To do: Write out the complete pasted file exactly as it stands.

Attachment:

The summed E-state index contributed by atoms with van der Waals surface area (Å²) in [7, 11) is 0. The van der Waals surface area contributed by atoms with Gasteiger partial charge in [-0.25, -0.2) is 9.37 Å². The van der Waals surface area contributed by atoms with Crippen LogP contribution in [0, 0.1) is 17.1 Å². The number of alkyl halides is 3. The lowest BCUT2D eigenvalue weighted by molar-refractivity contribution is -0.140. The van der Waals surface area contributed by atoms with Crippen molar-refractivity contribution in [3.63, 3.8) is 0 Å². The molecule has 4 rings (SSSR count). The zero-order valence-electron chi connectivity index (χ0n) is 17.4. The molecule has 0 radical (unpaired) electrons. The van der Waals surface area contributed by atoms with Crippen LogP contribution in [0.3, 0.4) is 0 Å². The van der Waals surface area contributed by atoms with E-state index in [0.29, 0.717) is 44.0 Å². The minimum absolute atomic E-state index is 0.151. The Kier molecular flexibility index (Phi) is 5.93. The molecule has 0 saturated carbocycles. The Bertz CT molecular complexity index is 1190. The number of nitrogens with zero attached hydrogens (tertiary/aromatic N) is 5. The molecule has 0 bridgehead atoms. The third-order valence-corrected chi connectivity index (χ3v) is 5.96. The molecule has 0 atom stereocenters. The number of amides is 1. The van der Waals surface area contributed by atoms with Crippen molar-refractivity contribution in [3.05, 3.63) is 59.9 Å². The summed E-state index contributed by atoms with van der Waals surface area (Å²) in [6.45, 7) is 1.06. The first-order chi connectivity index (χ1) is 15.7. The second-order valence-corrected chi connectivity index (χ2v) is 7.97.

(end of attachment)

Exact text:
The summed E-state index contributed by atoms with van der Waals surface area (Å²) in [7, 11) is 0. The van der Waals surface area contributed by atoms with Gasteiger partial charge in [-0.25, -0.2) is 9.37 Å². The van der Waals surface area contributed by atoms with Crippen LogP contribution in [0, 0.1) is 17.1 Å². The number of alkyl halides is 3. The lowest BCUT2D eigenvalue weighted by molar-refractivity contribution is -0.140. The van der Waals surface area contributed by atoms with Crippen molar-refractivity contribution in [3.63, 3.8) is 0 Å². The molecule has 4 rings (SSSR count). The zero-order valence-electron chi connectivity index (χ0n) is 17.4. The molecule has 0 radical (unpaired) electrons. The van der Waals surface area contributed by atoms with Crippen LogP contribution in [0.3, 0.4) is 0 Å². The van der Waals surface area contributed by atoms with E-state index in [0.29, 0.717) is 44.0 Å². The minimum absolute atomic E-state index is 0.151. The Kier molecular flexibility index (Phi) is 5.93. The molecule has 0 saturated carbocycles. The Bertz CT molecular complexity index is 1190. The number of nitrogens with zero attached hydrogens (tertiary/aromatic N) is 5. The molecule has 0 bridgehead atoms. The third-order valence-corrected chi connectivity index (χ3v) is 5.96. The molecule has 0 atom stereocenters. The number of amides is 1. The van der Waals surface area contributed by atoms with Crippen molar-refractivity contribution in [3.05, 3.63) is 59.9 Å². The summed E-state index contributed by atoms with van der Waals surface area (Å²) in [6.45, 7) is 1.06. The first-order chi connectivity index (χ1) is 15.7. The second-order valence-corrected chi connectivity index (χ2v) is 7.97.